While I acknowledge the dangers that can come from alienation between production and consumption, nevertheless I cannot support any imperative to “re-localize” the economy. First of all, we live in a globalized and globalizing world, and it is simply not possible to turn back time. Localism cannot and will not turn the tide of globalization. Second of all, as Solovyov points out, my infinite moral potential can achieve greater realization through the greater number of people to whom I am connected, and globalization connects me to more people. Third, economic cooperation between nations made possible through globalization, or the international division of labor, has proved to be an effective (though not sufficient) means of raising the quality of life of people all around the world, surely a sign not only of material progress but moral progress as well. Through specializing in what each locality can produce most efficiently to serve others around the world, more is available through trade at a lower cost for all. Perhaps paradoxically for some, such specialization increases efficiency and therefore sustainability.

Now, I do not want to give the impression that I am unaware of the troubles posed by globalization. While one can point to the remarkable rise in GDP per capita through trade since the 1970s in China, for example, reports of human rights abuses and clear evidence of environmental abuse cannot be denied either.

However, I would respond that, first of all, violations of human rights and squandering of natural resources are things that governments exist to prevent. While these may demonstrate failings of the Chinese government, I am unsure that such evils can be imputed to globalization per se. Certainly any business that takes advantage of such government failings would be culpable, but again, globalization does not seem to be the structural problem.

Furthermore, the typical argument put forth is that, despite this, other nations do have a duty: they ought to punish such countries with economic sanctions until they shape up their behavior. While this comes from a laudable sentiment, it has not proven to be prudent. As Daniel Griswold has argued,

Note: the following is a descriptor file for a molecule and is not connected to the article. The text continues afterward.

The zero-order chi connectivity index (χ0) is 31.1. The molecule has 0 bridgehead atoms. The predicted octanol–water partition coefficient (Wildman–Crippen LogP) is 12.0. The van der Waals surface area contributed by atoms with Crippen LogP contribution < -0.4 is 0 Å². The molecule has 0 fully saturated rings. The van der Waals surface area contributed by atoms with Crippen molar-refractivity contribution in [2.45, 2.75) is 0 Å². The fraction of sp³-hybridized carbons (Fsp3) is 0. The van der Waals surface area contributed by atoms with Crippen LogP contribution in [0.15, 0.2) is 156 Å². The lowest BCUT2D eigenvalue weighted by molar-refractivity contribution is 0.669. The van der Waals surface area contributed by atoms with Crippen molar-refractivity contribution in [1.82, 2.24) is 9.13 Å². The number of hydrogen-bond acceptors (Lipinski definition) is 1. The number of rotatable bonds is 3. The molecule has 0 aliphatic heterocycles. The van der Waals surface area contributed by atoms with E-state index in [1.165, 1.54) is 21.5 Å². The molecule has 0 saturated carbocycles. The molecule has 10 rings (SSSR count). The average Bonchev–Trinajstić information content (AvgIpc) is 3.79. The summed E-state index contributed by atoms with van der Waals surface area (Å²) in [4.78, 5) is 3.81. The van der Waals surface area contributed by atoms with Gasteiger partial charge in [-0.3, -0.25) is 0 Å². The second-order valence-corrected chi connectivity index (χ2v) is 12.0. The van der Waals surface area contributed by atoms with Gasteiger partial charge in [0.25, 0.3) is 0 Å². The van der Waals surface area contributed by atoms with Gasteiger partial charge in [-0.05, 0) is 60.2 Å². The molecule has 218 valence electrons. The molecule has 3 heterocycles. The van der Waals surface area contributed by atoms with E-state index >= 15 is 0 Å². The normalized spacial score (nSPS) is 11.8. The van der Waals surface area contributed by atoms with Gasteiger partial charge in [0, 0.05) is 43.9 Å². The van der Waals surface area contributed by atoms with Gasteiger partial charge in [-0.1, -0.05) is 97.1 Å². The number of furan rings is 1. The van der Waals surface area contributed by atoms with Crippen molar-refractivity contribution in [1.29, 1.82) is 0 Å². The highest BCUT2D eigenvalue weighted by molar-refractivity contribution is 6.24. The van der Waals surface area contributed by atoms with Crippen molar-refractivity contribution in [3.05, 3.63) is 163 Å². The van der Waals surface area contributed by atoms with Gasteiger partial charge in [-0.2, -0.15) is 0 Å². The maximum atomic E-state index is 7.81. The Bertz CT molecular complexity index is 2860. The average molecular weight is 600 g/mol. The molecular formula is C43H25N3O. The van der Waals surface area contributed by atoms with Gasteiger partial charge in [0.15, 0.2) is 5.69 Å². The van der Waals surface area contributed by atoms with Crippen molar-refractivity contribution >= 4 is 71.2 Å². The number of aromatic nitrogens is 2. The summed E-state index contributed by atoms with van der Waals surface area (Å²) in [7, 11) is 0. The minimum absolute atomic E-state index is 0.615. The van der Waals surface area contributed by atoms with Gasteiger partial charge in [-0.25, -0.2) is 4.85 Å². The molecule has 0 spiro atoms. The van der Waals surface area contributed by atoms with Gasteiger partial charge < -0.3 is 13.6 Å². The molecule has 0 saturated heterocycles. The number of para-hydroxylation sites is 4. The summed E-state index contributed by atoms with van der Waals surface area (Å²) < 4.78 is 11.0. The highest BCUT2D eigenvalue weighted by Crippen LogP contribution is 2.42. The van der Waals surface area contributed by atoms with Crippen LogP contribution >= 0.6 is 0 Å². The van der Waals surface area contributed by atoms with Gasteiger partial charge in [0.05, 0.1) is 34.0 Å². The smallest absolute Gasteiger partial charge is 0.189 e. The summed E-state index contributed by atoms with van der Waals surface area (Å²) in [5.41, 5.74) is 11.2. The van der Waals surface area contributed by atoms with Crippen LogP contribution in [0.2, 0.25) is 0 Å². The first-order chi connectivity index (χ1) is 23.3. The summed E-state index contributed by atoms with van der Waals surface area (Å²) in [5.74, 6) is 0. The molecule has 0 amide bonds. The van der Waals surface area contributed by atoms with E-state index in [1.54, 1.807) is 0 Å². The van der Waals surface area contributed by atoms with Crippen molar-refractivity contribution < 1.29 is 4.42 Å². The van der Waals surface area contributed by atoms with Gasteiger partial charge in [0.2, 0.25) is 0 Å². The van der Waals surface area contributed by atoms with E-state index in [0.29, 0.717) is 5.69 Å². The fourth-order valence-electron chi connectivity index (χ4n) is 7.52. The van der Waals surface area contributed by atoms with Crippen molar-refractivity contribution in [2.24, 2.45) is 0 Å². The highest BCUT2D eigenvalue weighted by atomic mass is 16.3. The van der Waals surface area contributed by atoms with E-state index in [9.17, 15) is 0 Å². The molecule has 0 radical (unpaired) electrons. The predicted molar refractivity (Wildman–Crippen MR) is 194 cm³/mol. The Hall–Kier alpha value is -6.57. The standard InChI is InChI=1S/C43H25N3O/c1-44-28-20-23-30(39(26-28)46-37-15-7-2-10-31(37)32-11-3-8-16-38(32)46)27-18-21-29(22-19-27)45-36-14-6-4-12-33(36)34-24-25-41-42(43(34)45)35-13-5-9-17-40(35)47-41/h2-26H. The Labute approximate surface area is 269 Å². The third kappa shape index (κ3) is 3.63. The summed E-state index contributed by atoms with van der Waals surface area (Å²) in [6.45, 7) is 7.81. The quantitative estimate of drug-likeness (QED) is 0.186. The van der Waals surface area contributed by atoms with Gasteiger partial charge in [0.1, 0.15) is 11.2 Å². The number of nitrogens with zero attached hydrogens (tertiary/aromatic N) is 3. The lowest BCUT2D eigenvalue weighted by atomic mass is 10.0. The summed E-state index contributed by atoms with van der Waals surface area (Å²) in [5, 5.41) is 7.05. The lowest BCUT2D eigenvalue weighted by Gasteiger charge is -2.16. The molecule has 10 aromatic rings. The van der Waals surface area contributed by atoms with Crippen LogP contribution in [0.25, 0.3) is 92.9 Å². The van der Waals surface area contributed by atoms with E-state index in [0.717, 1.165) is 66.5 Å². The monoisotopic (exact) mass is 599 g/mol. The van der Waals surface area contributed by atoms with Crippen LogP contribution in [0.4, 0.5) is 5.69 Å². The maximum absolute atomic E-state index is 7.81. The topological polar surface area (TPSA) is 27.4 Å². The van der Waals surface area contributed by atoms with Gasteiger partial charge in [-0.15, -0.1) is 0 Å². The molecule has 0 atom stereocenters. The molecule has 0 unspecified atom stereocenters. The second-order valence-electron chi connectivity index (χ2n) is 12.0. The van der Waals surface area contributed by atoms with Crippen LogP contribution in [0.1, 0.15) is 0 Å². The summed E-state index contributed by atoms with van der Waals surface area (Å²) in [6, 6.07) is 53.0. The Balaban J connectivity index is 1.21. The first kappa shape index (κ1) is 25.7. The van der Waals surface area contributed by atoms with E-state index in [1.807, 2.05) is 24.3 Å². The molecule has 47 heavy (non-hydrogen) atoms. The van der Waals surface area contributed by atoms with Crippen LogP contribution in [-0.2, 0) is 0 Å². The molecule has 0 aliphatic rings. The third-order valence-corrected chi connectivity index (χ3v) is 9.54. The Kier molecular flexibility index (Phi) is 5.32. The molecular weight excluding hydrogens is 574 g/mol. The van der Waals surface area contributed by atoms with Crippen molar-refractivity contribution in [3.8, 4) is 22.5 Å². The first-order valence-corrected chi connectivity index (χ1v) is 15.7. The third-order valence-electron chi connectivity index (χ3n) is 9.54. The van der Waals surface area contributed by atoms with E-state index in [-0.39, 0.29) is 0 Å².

From Cuba to Iran to Burma, sanctions have failed to achieve the goal of changing the behavior or the nature of target regimes. Sanctions have, however, deprived American companies of international business opportunities, punished domestic consumers, and hurt the poor and most vulnerable in the target countries.

He goes on to note,
Human rights abuses tend to vary inversely with economic development. Governments that systematically deprive citizens of basic human rights typically intervene in daily economic life, resulting in underdeveloped and relatively closed economies. Such nations are the least sensitive to economic pressure. The autocratic nature of their governments also means that they are relatively insulated from any domestic discontent caused by sanctions. If anything, sanctions tend to concentrate economic power in the hands of the target government and reduce that of citizens.

A basic case-in-point would be to compare China with North Korea: neither should get an A+ on anyone's human rights scorecard, but I'd live in Beijing before Pyongyang any day. China's willingness to open itself up to globalization, albeit imperfect in many ways, has given the rest of the world a window into China, motivating it to improve the conditions of its citizens unlike the relative darkness that hovers over North Korea, both figuratively and in actual fact.